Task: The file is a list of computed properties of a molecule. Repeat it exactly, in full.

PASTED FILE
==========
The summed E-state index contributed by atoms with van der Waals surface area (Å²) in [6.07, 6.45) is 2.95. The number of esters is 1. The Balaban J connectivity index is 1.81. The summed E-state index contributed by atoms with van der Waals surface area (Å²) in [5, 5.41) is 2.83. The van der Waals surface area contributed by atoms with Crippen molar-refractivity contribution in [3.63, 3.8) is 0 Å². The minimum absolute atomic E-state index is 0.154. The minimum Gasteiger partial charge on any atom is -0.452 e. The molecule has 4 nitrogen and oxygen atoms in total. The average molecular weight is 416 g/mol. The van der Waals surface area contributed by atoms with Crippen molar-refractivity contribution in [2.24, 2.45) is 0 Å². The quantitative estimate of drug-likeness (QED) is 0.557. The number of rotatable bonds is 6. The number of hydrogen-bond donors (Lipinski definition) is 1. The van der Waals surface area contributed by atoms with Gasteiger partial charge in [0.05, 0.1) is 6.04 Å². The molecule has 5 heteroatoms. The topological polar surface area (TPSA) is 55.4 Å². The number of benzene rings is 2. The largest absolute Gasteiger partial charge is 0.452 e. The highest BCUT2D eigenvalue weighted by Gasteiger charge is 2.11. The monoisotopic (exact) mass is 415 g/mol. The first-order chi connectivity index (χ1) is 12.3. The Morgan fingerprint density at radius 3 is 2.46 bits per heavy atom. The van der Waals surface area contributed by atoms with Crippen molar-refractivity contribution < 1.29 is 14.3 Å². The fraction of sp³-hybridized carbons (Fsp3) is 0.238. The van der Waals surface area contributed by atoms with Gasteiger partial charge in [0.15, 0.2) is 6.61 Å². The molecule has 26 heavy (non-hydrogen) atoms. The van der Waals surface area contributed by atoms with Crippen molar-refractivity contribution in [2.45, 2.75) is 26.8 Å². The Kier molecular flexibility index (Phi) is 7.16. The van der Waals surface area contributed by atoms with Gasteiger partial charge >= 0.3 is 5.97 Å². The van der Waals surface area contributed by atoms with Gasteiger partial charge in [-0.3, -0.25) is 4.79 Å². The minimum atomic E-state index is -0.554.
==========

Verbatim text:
The summed E-state index contributed by atoms with van der Waals surface area (Å²) in [6.07, 6.45) is 2.95. The number of esters is 1. The Balaban J connectivity index is 1.81. The summed E-state index contributed by atoms with van der Waals surface area (Å²) in [5, 5.41) is 2.83. The van der Waals surface area contributed by atoms with Crippen molar-refractivity contribution in [3.63, 3.8) is 0 Å². The minimum absolute atomic E-state index is 0.154. The minimum Gasteiger partial charge on any atom is -0.452 e. The molecule has 4 nitrogen and oxygen atoms in total. The average molecular weight is 416 g/mol. The van der Waals surface area contributed by atoms with Crippen molar-refractivity contribution in [2.24, 2.45) is 0 Å². The quantitative estimate of drug-likeness (QED) is 0.557. The number of rotatable bonds is 6. The number of hydrogen-bond donors (Lipinski definition) is 1. The van der Waals surface area contributed by atoms with Gasteiger partial charge in [0.05, 0.1) is 6.04 Å². The molecule has 5 heteroatoms. The topological polar surface area (TPSA) is 55.4 Å². The number of benzene rings is 2. The largest absolute Gasteiger partial charge is 0.452 e. The highest BCUT2D eigenvalue weighted by Gasteiger charge is 2.11. The monoisotopic (exact) mass is 415 g/mol. The first-order chi connectivity index (χ1) is 12.3. The Morgan fingerprint density at radius 3 is 2.46 bits per heavy atom. The van der Waals surface area contributed by atoms with Crippen molar-refractivity contribution < 1.29 is 14.3 Å². The fraction of sp³-hybridized carbons (Fsp3) is 0.238. The van der Waals surface area contributed by atoms with Gasteiger partial charge in [0.15, 0.2) is 6.61 Å². The molecule has 26 heavy (non-hydrogen) atoms. The van der Waals surface area contributed by atoms with Crippen molar-refractivity contribution in [2.45, 2.75) is 26.8 Å². The Kier molecular flexibility index (Phi) is 7.16. The van der Waals surface area contributed by atoms with Gasteiger partial charge >= 0.3 is 5.97 Å². The van der Waals surface area contributed by atoms with Gasteiger partial charge in [-0.3, -0.25) is 4.79 Å². The minimum atomic E-state index is -0.554.